- Legal Notices
- Subscription Rates
- Photo Gallery
- Hall of Fame
By JoEllen Black/Richmond News
The city of Richmond heard some good news late last week: Missouri DNR approved its facility plan for a new south waste water treatment plant. Mike Milius, vice president of Olsson Associates and engineer on the project, said DNR approved all options presented for the $10.8-million sewer plant project. Final plans will be sent to DNR by Oct. 12, city administrator Ron Brohammer said. The plan consolidates sewer operations by expanding the south plant, which is near capacity, and closing the north plant.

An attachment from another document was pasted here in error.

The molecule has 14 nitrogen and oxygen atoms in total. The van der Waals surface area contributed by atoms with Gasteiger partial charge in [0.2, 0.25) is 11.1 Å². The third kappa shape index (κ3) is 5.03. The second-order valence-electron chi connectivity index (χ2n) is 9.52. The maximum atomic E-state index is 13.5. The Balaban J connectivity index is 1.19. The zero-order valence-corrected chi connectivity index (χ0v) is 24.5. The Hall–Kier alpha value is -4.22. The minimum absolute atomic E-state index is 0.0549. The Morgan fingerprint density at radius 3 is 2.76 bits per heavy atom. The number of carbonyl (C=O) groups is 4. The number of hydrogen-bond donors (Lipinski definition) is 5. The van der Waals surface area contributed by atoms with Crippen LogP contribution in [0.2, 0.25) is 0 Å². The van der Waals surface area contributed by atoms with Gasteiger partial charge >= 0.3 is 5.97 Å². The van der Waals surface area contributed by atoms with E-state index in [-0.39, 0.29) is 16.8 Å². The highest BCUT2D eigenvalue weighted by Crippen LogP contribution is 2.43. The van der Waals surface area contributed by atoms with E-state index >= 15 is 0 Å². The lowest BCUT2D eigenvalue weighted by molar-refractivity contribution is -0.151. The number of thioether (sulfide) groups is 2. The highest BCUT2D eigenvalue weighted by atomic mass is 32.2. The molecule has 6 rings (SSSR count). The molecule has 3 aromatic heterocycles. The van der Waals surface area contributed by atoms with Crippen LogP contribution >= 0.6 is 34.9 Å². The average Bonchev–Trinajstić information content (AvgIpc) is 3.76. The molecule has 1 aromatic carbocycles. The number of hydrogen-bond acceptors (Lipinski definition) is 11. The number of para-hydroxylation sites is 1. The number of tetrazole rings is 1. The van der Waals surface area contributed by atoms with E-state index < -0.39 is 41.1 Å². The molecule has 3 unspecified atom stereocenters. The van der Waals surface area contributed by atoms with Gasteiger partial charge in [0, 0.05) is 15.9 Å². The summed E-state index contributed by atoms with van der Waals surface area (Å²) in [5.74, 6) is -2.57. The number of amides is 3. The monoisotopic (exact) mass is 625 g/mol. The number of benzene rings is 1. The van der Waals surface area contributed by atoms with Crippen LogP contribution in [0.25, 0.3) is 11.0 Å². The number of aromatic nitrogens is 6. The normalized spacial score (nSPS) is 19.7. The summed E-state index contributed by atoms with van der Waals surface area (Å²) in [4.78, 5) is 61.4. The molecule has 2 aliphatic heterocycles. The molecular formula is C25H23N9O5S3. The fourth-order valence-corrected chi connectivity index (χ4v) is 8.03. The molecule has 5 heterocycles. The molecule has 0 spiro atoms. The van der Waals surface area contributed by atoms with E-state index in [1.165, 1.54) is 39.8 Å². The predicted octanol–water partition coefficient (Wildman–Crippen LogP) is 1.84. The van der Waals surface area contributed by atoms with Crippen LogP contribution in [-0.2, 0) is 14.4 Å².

City leaders were forced to find cost savings on the project due to a new DNR mandate requiring treated waste water to be disinfected – removing bacteria – before being discharged into any body of water. The city’s original cost estimate was completed before DNR issued its new mandate. Previously, disinfection was only stipulated for “full body contact streams.” That change added another $601,000 to the project’s design plan.
“The rule for many years, a full body contact stream, like Crooked River, required UV (Ultra Violet light disinfection) because people may boat or swim in it. A year ago, discharge going into any stream has to have some sort of disinfection – chemical or UV. We found UV as the most cost-effective and effective means,” Brohammer said.
cover it,” Brohammer told the council. “It’s a small amount of money for the potential risk and doesn’t significantly impact the budget.”